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Dabrowski's Overexcitabilities

Meeting the Affective Needs of Gifted Learners EDU 54400 Online- Gismegian- Summer 2013 Kelli Rao
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Kelli Rao

on 31 July 2013

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Transcript of Dabrowski's Overexcitabilities

Strategies for Psychomotor OE
Allow time for acceptable and non-distracting physical or verbal activity, before, during, and after classroom instruction. Build activity and movement into their lives.

Teach relaxation techniques, like mindfulness meditation.

Providing fiddles, incentives, music and/or manipulatives for sensory integration.

Watch out for tendencies to self-mutilate – avoid excessive criticism and punishment.

Provide time for spontaneity and open-ended, freewheeling activities.

(Mika, 2002) (Lind, 2001)
BILLY
Psychomotor Overexcitability
Strategies for Sensual OE
Whenever possible, create an environment which limits offensive stimuli and provides comfort.

Provide appropriate opportunities for being in the limelight by giving unexpected attention, or facilitating creative and dramatic productions that have an audience.

Provide time to enjoy pleasing stimuli.

Patiently encourage self-control and reflection.

Help them to slowly build empathy for others.

Avoid excessive inhibitions and punishments which may lead to serious neuroses and antisocial behaviors.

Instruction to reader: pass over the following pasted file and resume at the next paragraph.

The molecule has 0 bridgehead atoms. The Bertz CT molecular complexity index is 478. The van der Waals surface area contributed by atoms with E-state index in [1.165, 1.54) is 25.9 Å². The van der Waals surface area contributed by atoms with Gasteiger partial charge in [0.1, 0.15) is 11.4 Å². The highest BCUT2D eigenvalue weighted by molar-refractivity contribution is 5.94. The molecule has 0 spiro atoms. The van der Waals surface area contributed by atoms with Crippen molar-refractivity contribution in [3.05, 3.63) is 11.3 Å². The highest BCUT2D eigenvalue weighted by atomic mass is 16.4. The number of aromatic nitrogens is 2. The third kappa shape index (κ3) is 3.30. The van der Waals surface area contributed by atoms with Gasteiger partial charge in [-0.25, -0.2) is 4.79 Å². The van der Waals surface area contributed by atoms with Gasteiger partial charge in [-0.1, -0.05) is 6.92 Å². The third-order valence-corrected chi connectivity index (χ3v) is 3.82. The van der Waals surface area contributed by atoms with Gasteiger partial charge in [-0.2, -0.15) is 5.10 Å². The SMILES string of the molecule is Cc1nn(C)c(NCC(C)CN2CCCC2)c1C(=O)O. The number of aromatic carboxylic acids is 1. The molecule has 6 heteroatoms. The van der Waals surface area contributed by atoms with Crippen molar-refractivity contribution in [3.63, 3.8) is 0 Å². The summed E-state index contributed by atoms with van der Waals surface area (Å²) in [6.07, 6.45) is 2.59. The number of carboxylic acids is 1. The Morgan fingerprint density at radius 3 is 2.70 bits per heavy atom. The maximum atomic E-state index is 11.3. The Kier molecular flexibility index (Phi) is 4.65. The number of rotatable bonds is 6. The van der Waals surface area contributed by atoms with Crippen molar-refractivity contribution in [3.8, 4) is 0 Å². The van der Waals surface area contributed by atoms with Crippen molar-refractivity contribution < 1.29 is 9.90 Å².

(Mika, 2002) (Lind, 2001)
TOM
SEnsual Overexcitability
Strategies for Intellectual OE
Show how to find the answers to questions. This respects and encourages a person’s passion to analyze, synthesize, and seek understanding.

Provide or suggest ways for those interested in moral and ethical issues to act upon their concerns-such as collecting blankets for the homeless or writing to soldiers. This enables them to feel that they can help, in even a small way, to solve community or worldwide problems.

If individuals seem critical or too outspoken to others, help them to see how their intent may be perceived as cruel or disrespectful. For example saying “that is a stupid idea” may not be well received, even if the idea is truly stupid.

Balance intellectual OE by encouraging development of other forms of OE; particularly important to attend to a child’s emotional and moral development to counteract over-intellectualization.

Encourage development of empathy and creativity.

(Lind, 2001) (Mika, 2002)
INTELLECTUAL Overexcitability
Strategies for Imagination OE
Reward contacts with concrete reality and adjustment to it.

Steer imagination toward creativity rather than non-creative isolation.

Provide opportunities for relaxation, even exemption from school activities when needed in periods of particular intensity.